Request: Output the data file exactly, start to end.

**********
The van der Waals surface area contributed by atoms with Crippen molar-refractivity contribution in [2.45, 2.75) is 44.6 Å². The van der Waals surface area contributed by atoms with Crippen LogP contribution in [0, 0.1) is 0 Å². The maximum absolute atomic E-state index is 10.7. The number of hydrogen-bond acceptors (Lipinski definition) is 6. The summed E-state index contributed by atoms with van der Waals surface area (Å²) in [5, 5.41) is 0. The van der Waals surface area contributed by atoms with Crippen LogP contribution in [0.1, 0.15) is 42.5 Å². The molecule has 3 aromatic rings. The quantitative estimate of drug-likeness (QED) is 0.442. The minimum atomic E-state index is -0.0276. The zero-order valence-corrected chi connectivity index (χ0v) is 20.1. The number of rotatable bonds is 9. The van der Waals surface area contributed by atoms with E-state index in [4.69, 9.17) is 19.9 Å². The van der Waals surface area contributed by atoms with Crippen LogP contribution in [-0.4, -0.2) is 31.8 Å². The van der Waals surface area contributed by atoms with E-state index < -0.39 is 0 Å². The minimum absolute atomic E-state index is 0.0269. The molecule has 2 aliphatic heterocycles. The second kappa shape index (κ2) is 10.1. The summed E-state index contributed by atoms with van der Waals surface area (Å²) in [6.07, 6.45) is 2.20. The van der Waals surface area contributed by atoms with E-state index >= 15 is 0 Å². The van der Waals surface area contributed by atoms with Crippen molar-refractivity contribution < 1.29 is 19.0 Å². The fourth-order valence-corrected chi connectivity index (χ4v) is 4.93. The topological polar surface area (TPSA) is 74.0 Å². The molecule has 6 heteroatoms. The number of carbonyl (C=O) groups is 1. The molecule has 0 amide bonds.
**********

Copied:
The van der Waals surface area contributed by atoms with Crippen molar-refractivity contribution in [2.45, 2.75) is 44.6 Å². The van der Waals surface area contributed by atoms with Crippen LogP contribution in [0, 0.1) is 0 Å². The maximum absolute atomic E-state index is 10.7. The number of hydrogen-bond acceptors (Lipinski definition) is 6. The summed E-state index contributed by atoms with van der Waals surface area (Å²) in [5, 5.41) is 0. The van der Waals surface area contributed by atoms with Crippen LogP contribution in [0.1, 0.15) is 42.5 Å². The molecule has 3 aromatic rings. The quantitative estimate of drug-likeness (QED) is 0.442. The minimum atomic E-state index is -0.0276. The zero-order valence-corrected chi connectivity index (χ0v) is 20.1. The number of rotatable bonds is 9. The van der Waals surface area contributed by atoms with E-state index in [4.69, 9.17) is 19.9 Å². The van der Waals surface area contributed by atoms with Crippen LogP contribution in [-0.4, -0.2) is 31.8 Å². The van der Waals surface area contributed by atoms with E-state index < -0.39 is 0 Å². The minimum absolute atomic E-state index is 0.0269. The molecule has 2 aliphatic heterocycles. The second kappa shape index (κ2) is 10.1. The summed E-state index contributed by atoms with van der Waals surface area (Å²) in [6.07, 6.45) is 2.20. The van der Waals surface area contributed by atoms with E-state index >= 15 is 0 Å². The van der Waals surface area contributed by atoms with Crippen molar-refractivity contribution < 1.29 is 19.0 Å². The fourth-order valence-corrected chi connectivity index (χ4v) is 4.93. The topological polar surface area (TPSA) is 74.0 Å². The molecule has 6 heteroatoms. The number of carbonyl (C=O) groups is 1. The molecule has 0 amide bonds.